Fellowship Project: ""How the Second and Third Worlds Created the Global Economy: Returning to the 1980s Debt Crisis."

The world has long been divided into debtor countries and creditor countries. This book project recognizes that all countries are both debtors and creditors. Countries of the Second and Third Worlds in particular sought to create a new global economy, which might permanently dismantle (neo)colonialism. Bockman examine three especially important "minor creditors" -- Costa Rica, Tanzania, and Yugoslavia. As a CHR fellow, Bockman will complete two draft chapters, which examine two of these countries. 

Caroline Greer (PhD Candidate, History & Art History) is a PhD Candidate working on a dissertation entitled “Sites of Spectacle and Sites of Sacrifice: The Female Itinerant Preacher’s Body in the Nineteenth Century.” This dissertation analyzes the lived experience of American female itinerant preachers through the lens of their body, which had a dual-use during this time. First, female preachers sacrificed their bodily health to sustain their itinerancy, and second, they utilized the novelty of a woman presenting her body before public audiences to gain crowds to hear their sermons. During this fellowship, she will be researching Black female preachers, their relationship to their body and their ministry, and their efforts to humanize themselves as religious authorities. She has worked as a Graduate Research Assistant at the Roy Rosenzweig Center for History and New Media and as a Graduate Teaching Assistant for the History Department, and has also received a Digital History Fellowship at the University of Luxembourg.

Fellowship Project: "Sites of Spectacle and Sites of Sacrifice: The Female Itinerant Preacher's Body in the Nineteenth Century."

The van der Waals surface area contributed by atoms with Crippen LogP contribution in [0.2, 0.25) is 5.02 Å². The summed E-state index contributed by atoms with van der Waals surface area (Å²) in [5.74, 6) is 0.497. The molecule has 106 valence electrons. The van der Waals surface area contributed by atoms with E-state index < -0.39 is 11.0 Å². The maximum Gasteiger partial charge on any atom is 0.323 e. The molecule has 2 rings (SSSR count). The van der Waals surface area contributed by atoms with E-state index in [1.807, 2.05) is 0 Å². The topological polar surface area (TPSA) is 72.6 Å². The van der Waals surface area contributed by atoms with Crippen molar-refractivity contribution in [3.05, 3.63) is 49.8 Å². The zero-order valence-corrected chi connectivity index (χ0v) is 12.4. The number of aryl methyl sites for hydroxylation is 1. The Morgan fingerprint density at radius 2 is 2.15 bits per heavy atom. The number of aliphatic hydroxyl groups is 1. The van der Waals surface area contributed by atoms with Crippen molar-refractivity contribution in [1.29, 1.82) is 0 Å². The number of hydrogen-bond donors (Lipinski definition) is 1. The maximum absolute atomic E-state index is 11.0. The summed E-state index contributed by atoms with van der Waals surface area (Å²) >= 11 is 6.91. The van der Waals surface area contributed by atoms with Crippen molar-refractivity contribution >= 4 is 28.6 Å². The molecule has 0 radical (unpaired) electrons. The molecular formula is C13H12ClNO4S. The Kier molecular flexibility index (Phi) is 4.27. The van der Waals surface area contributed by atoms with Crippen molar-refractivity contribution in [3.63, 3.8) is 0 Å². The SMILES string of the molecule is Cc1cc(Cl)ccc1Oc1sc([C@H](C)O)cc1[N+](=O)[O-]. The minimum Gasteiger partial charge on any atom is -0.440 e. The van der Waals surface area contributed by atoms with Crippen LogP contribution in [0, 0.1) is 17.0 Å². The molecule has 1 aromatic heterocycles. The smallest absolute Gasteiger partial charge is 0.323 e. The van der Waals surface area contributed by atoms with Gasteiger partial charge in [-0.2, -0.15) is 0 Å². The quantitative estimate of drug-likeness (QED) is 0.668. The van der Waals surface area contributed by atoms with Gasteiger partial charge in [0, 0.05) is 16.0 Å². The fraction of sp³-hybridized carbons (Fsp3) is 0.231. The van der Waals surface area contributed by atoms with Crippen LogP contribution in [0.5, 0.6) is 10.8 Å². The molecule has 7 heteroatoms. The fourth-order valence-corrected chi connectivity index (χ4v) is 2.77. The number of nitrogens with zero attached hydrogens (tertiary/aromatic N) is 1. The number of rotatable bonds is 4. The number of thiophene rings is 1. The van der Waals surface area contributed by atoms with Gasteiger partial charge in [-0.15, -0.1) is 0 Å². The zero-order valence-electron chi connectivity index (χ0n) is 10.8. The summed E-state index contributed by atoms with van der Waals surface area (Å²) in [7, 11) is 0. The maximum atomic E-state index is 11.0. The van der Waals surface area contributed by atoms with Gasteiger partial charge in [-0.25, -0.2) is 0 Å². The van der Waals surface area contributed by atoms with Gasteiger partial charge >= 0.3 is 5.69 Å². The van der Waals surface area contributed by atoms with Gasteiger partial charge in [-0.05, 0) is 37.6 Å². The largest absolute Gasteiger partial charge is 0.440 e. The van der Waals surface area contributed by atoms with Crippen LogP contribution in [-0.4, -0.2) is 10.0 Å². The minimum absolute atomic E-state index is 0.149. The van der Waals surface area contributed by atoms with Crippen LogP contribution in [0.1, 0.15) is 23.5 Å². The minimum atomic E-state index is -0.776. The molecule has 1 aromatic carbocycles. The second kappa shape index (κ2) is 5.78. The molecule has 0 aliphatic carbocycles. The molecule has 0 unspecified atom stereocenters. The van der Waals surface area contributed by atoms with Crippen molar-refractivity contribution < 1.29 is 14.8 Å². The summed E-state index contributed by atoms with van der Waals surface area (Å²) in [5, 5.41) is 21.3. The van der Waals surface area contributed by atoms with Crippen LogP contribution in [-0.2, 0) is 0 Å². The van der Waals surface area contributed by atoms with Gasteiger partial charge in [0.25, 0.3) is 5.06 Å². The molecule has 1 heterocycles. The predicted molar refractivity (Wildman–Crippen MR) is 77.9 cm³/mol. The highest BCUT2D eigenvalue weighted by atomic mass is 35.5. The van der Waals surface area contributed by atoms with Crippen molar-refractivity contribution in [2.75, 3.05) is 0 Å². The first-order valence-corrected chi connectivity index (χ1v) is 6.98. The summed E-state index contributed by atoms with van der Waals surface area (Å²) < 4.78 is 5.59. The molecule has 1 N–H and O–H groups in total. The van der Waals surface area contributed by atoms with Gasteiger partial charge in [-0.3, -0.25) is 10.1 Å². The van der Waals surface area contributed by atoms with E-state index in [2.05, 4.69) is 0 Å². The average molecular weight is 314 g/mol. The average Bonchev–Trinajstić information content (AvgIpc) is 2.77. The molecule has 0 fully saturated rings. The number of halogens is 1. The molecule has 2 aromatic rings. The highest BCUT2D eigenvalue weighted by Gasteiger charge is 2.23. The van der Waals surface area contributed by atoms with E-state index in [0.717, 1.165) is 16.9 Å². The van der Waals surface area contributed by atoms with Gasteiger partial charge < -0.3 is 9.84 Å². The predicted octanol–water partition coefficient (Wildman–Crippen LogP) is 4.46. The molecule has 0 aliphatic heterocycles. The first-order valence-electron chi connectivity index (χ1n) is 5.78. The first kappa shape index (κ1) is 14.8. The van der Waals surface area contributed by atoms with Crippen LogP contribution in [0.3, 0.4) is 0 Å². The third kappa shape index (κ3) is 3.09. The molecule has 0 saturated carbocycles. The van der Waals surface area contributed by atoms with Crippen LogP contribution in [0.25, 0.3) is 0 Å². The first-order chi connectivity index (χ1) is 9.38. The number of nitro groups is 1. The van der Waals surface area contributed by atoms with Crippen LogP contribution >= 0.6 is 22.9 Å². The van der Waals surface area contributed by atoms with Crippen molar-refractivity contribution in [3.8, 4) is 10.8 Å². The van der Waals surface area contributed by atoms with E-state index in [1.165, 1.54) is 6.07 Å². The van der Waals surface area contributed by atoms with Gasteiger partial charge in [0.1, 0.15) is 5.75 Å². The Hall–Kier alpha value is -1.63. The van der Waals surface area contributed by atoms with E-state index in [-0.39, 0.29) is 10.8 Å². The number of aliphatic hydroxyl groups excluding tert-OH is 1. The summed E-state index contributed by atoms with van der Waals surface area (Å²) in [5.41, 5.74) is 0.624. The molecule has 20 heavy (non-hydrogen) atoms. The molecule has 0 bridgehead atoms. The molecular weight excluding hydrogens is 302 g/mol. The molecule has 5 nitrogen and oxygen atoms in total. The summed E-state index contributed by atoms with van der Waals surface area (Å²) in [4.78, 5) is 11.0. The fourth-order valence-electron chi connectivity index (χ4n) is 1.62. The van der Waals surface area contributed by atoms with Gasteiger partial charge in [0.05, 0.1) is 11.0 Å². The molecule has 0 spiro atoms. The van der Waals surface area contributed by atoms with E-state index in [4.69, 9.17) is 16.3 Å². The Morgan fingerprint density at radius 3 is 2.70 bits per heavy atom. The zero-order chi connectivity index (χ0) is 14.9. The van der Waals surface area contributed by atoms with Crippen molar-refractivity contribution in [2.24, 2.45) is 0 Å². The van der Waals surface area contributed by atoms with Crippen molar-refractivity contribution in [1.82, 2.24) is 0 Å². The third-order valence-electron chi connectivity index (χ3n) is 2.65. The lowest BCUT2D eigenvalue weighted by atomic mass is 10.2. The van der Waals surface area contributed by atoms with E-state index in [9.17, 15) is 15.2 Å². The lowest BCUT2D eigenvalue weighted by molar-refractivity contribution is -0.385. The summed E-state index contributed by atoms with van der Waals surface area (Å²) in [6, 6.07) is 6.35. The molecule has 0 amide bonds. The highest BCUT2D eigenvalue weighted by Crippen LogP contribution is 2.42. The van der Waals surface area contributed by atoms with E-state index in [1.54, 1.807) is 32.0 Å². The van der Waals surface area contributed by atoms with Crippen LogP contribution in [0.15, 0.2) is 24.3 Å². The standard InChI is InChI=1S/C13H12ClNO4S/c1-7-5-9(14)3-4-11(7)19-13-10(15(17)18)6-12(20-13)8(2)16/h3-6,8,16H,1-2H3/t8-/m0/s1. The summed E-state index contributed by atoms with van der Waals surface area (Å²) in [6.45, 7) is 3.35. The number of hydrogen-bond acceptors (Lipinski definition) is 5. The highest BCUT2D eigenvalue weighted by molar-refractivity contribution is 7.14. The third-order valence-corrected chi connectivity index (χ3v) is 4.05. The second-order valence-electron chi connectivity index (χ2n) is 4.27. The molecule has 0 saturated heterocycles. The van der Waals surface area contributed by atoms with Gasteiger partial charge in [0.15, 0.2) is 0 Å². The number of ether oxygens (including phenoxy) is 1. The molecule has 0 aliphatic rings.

This project analyzes the lived experience of women preachers starting in the early American republic through the end of the century. By focusing on itinerant women, their bodily experiences become pronounced, first, because of the sacrifice of one's health needed to sustain a traveling ministry. Second, because a woman presenting herself before a mixed audience and claiming religious authority was so radical, many gathered crowds simply because of their gender. She became the spectacle, but this was a useful conversion tool. The dissertation follows female preachers to the end of the century, when someone began to be formally ordained in their denominations, and looks at how women's bodily experiences change as their ministry did. 

Urszula Horoszko (PhD Student, Communication) researches migrant and refugee health, global health, and health communication. Horoszko also hold a Ph.D. in English Literature from the University of Wisconsin, Madison. Before coming to Mason, Horoszko served as the Head of Public and Cultural Diplomacy at the Polish Embassy in Washington, DC.

Fellowship Project: "'Refugees' and the 'People from the Border': Constructing 'Others' at the Nexus of Health and Migration Policies in Poland, 2020-2023."

The project—rooted in qualitative health communication inquiry, narrative analysis, global health scholarship, and policy studies—interrogates the nexus of migration, integration, and health policies in Eastern Europe. More specifically, it examines recent policy developments (health and migration policies, in particular) in Poland and the consequences of their disparate application for various migrant and refugee (M&R) groups. In particular,  Horoszko focuses on analyzing the discourses emerging around "migrants," "refugees," and "asylum seekers" in Poland and the links between those discourses and the daily practice of migrant-relevant policies to better understand the role of policy in creating various categories of "others" and enacting the distance between M&R groups and the local populations. In this context,  Horoszko also asks how the discourse of the protracted "migration crisis" on the EU border has been mobilized in Poland to accelerate the introduction of new migration management technologies and the outsourcing of migrant services to private actors.